A case study of odour nuisance evaluation in the context of integrated urban planning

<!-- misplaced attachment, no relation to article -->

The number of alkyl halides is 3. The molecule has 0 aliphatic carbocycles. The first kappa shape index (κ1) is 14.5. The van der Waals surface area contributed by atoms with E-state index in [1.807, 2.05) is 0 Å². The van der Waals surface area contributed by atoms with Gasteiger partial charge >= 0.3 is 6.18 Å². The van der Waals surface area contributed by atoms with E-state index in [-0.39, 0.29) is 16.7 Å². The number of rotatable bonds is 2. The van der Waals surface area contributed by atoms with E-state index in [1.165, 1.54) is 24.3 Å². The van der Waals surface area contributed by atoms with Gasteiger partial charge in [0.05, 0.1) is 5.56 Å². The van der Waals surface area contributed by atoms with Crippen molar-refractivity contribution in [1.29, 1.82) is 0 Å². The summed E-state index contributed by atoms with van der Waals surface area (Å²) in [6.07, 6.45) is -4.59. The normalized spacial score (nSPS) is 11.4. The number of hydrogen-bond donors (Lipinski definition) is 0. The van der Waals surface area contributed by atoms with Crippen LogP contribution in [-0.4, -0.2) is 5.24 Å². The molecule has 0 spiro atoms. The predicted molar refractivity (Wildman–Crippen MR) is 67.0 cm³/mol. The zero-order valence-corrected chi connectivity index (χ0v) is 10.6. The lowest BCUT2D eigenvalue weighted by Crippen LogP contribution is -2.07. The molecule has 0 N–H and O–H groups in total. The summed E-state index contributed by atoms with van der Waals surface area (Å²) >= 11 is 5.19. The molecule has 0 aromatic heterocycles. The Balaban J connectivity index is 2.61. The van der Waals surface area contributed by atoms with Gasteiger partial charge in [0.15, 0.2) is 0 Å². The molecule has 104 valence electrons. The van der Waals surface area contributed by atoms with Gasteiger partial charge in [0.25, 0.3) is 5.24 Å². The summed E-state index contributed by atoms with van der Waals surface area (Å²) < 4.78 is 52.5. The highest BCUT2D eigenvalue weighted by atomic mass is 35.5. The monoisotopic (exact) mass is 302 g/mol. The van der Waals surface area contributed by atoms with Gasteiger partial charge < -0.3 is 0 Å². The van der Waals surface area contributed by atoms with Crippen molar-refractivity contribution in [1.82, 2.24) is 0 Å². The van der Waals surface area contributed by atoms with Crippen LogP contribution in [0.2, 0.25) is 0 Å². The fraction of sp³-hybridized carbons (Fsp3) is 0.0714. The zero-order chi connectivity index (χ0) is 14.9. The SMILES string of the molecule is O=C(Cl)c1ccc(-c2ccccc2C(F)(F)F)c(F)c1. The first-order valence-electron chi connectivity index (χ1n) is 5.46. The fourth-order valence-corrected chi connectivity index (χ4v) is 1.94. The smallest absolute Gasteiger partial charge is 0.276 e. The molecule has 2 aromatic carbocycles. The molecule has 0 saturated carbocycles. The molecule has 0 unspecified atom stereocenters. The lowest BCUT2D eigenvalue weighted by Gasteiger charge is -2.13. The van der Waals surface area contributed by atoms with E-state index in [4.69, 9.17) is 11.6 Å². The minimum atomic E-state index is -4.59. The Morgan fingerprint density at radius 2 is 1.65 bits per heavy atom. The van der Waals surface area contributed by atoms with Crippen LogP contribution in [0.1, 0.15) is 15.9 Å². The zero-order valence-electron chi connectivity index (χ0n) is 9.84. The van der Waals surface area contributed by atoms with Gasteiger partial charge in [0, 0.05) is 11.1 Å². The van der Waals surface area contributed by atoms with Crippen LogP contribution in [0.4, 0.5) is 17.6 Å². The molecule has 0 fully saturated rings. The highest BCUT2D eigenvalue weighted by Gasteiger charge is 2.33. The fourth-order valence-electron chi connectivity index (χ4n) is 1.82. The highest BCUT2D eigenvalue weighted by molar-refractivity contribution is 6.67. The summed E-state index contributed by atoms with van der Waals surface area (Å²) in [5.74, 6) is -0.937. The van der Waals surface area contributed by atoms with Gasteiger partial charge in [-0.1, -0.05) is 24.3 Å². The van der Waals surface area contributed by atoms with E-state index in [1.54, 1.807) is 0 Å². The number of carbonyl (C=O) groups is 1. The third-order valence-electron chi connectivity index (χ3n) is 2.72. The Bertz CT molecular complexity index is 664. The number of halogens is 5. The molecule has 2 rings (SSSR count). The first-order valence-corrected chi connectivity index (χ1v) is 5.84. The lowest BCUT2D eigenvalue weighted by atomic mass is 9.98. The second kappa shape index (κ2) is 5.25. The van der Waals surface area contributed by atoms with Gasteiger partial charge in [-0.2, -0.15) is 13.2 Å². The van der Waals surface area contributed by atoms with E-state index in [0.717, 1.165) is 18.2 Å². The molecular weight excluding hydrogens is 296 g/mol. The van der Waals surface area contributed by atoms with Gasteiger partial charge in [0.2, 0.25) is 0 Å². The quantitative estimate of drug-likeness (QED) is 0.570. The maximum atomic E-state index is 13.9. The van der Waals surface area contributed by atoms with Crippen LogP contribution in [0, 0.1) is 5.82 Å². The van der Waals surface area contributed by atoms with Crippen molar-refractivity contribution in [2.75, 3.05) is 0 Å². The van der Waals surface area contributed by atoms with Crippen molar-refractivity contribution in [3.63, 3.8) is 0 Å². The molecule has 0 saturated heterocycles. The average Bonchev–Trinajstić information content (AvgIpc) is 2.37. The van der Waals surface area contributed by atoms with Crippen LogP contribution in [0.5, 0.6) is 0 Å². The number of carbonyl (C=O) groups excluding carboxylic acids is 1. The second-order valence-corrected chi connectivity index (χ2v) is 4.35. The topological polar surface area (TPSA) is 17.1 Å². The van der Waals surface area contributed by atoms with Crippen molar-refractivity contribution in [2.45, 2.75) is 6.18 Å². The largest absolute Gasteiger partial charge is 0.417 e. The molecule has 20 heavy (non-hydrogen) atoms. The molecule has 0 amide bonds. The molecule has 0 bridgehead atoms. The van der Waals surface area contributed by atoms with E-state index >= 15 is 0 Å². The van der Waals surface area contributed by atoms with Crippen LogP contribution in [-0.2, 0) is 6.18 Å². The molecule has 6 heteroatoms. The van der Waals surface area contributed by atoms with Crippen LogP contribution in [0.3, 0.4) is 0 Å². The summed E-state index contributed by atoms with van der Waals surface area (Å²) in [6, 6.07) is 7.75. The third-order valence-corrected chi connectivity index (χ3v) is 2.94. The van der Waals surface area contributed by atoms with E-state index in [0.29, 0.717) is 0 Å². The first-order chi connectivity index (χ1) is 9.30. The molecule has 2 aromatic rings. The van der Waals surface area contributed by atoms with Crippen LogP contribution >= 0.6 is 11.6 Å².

Odour nuisance poses a serious problem in many urban areas, yet its evaluation and mitigation is often omitted in the urban planning process. By identifying its range and spatio-temporal variations, it could be taken into consideration by planners in urban development strategies and land use decisions. The aim of the study was to present the application of odour evaluation techniques in the improvement of the quality of life in the built environment. The problem of odours is discussed in regard to human health, social aspects and current practices in the management of spatial development. The application possibilities of field olfactometry are demonstrated based on a case study of a municipal landfill which is a major source of odour nuisance for the adjacent areas. The results of odour nuisance measurements were field olfactometry combined with topographical and meteorological data. Using dispersion modelling (non-steady-state Lagrangian Gaussian puff model CALPUFF with dedicated meteorological pre-processor CALMET) it was possible to calculate odour concentrations and to place the measured odour concentrations in a specific spatial context. The obtained results were juxtaposed with local development strategies and discussed in the context of environmental-based planning. We suggest that odour evaluation and dispersion modelling are valid tools in managing the dynamics of urban growth.
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